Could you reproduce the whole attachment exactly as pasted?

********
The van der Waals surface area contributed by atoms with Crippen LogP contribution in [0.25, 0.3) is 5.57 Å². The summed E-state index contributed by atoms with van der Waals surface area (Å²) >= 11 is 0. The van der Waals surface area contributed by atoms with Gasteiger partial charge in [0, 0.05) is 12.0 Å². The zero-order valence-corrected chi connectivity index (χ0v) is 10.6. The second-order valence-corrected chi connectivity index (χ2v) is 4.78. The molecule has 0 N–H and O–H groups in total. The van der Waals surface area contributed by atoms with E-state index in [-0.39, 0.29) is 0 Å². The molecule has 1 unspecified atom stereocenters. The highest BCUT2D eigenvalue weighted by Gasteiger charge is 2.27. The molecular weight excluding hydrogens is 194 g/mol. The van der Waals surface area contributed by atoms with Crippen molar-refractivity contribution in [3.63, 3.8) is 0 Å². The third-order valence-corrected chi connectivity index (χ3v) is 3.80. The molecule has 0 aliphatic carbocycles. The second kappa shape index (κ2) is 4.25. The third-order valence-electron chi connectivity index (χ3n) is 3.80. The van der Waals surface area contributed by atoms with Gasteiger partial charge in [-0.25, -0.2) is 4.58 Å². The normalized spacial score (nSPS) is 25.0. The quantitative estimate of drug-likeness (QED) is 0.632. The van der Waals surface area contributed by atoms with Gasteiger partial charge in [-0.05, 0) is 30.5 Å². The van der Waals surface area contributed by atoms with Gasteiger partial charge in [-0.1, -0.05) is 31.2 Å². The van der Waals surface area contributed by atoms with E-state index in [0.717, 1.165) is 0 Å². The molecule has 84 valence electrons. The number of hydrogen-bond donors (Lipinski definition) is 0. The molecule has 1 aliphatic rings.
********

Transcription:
The van der Waals surface area contributed by atoms with Crippen LogP contribution in [0.25, 0.3) is 5.57 Å². The summed E-state index contributed by atoms with van der Waals surface area (Å²) >= 11 is 0. The van der Waals surface area contributed by atoms with Gasteiger partial charge in [0, 0.05) is 12.0 Å². The zero-order valence-corrected chi connectivity index (χ0v) is 10.6. The second-order valence-corrected chi connectivity index (χ2v) is 4.78. The molecule has 0 N–H and O–H groups in total. The van der Waals surface area contributed by atoms with E-state index in [-0.39, 0.29) is 0 Å². The molecule has 1 unspecified atom stereocenters. The highest BCUT2D eigenvalue weighted by Gasteiger charge is 2.27. The molecular weight excluding hydrogens is 194 g/mol. The van der Waals surface area contributed by atoms with Crippen molar-refractivity contribution in [3.63, 3.8) is 0 Å². The third-order valence-corrected chi connectivity index (χ3v) is 3.80. The molecule has 0 aliphatic carbocycles. The second kappa shape index (κ2) is 4.25. The third-order valence-electron chi connectivity index (χ3n) is 3.80. The van der Waals surface area contributed by atoms with Gasteiger partial charge in [-0.25, -0.2) is 4.58 Å². The normalized spacial score (nSPS) is 25.0. The quantitative estimate of drug-likeness (QED) is 0.632. The van der Waals surface area contributed by atoms with Gasteiger partial charge in [-0.05, 0) is 30.5 Å². The van der Waals surface area contributed by atoms with Gasteiger partial charge in [-0.1, -0.05) is 31.2 Å². The van der Waals surface area contributed by atoms with E-state index in [0.717, 1.165) is 0 Å². The molecule has 84 valence electrons. The number of hydrogen-bond donors (Lipinski definition) is 0. The molecule has 1 aliphatic rings.